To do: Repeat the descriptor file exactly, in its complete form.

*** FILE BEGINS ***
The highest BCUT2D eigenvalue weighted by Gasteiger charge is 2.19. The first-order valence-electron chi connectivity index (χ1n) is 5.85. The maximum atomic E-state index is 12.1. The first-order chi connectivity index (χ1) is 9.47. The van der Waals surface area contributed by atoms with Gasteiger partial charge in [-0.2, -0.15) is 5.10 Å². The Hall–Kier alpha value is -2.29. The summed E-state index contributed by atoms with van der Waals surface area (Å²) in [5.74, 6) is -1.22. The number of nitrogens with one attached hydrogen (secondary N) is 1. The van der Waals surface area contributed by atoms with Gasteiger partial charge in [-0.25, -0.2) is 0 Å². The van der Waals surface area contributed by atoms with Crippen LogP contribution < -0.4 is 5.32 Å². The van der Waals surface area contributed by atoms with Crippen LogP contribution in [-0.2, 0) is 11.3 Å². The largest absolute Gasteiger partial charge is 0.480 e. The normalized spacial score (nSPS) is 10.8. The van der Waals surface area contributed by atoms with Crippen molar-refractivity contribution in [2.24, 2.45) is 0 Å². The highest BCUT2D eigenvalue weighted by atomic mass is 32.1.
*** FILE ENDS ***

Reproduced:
The highest BCUT2D eigenvalue weighted by Gasteiger charge is 2.19. The first-order valence-electron chi connectivity index (χ1n) is 5.85. The maximum atomic E-state index is 12.1. The first-order chi connectivity index (χ1) is 9.47. The van der Waals surface area contributed by atoms with Gasteiger partial charge in [-0.2, -0.15) is 5.10 Å². The Hall–Kier alpha value is -2.29. The summed E-state index contributed by atoms with van der Waals surface area (Å²) in [5.74, 6) is -1.22. The number of nitrogens with one attached hydrogen (secondary N) is 1. The van der Waals surface area contributed by atoms with Gasteiger partial charge in [-0.25, -0.2) is 0 Å². The van der Waals surface area contributed by atoms with Crippen LogP contribution < -0.4 is 5.32 Å². The van der Waals surface area contributed by atoms with Crippen LogP contribution in [-0.2, 0) is 11.3 Å². The largest absolute Gasteiger partial charge is 0.480 e. The normalized spacial score (nSPS) is 10.8. The van der Waals surface area contributed by atoms with Crippen molar-refractivity contribution in [2.24, 2.45) is 0 Å². The highest BCUT2D eigenvalue weighted by atomic mass is 32.1.